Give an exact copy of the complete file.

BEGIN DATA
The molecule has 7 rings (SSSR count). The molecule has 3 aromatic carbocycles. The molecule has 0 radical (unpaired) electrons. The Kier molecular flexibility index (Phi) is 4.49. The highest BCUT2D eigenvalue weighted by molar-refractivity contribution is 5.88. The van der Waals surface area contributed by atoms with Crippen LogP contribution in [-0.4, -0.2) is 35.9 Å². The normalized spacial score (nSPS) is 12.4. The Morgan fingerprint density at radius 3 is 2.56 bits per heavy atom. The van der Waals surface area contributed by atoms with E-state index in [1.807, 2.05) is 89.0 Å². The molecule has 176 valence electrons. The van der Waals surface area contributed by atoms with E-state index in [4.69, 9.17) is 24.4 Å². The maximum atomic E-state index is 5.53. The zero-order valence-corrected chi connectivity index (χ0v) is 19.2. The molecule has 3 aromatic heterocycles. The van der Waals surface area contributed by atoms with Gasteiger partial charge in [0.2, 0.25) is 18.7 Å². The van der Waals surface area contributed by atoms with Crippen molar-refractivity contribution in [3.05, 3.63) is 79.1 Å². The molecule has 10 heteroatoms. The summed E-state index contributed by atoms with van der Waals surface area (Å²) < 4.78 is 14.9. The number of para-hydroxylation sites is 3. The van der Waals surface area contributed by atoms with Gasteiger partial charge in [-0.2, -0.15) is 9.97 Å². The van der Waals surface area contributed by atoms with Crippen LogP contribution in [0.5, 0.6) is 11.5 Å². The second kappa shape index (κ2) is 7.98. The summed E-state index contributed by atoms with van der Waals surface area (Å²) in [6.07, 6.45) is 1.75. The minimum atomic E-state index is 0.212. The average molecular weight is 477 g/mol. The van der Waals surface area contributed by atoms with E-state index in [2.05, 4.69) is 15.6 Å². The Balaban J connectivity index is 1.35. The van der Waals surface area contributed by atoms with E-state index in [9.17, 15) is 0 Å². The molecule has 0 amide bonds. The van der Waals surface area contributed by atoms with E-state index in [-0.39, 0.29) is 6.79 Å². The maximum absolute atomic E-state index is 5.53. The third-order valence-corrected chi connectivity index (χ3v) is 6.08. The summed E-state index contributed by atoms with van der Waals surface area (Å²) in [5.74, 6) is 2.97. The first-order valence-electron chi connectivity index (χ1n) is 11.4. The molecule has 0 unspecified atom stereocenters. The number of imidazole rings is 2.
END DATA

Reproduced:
The molecule has 7 rings (SSSR count). The molecule has 3 aromatic carbocycles. The molecule has 0 radical (unpaired) electrons. The Kier molecular flexibility index (Phi) is 4.49. The highest BCUT2D eigenvalue weighted by molar-refractivity contribution is 5.88. The van der Waals surface area contributed by atoms with Crippen LogP contribution in [-0.4, -0.2) is 35.9 Å². The normalized spacial score (nSPS) is 12.4. The Morgan fingerprint density at radius 3 is 2.56 bits per heavy atom. The van der Waals surface area contributed by atoms with E-state index in [1.807, 2.05) is 89.0 Å². The molecule has 176 valence electrons. The van der Waals surface area contributed by atoms with E-state index in [4.69, 9.17) is 24.4 Å². The maximum atomic E-state index is 5.53. The zero-order valence-corrected chi connectivity index (χ0v) is 19.2. The molecule has 3 aromatic heterocycles. The van der Waals surface area contributed by atoms with Gasteiger partial charge in [0.2, 0.25) is 18.7 Å². The van der Waals surface area contributed by atoms with Crippen molar-refractivity contribution in [3.05, 3.63) is 79.1 Å². The molecule has 10 heteroatoms. The summed E-state index contributed by atoms with van der Waals surface area (Å²) < 4.78 is 14.9. The number of para-hydroxylation sites is 3. The van der Waals surface area contributed by atoms with Gasteiger partial charge in [-0.2, -0.15) is 9.97 Å². The van der Waals surface area contributed by atoms with Crippen LogP contribution in [0.5, 0.6) is 11.5 Å². The second kappa shape index (κ2) is 7.98. The summed E-state index contributed by atoms with van der Waals surface area (Å²) in [6.07, 6.45) is 1.75. The minimum atomic E-state index is 0.212. The average molecular weight is 477 g/mol. The van der Waals surface area contributed by atoms with E-state index in [2.05, 4.69) is 15.6 Å². The Balaban J connectivity index is 1.35. The van der Waals surface area contributed by atoms with E-state index in [9.17, 15) is 0 Å². The molecule has 0 amide bonds. The van der Waals surface area contributed by atoms with E-state index in [-0.39, 0.29) is 6.79 Å². The maximum absolute atomic E-state index is 5.53. The third-order valence-corrected chi connectivity index (χ3v) is 6.08. The summed E-state index contributed by atoms with van der Waals surface area (Å²) in [5.74, 6) is 2.97. The first-order valence-electron chi connectivity index (χ1n) is 11.4. The molecule has 0 unspecified atom stereocenters. The number of imidazole rings is 2.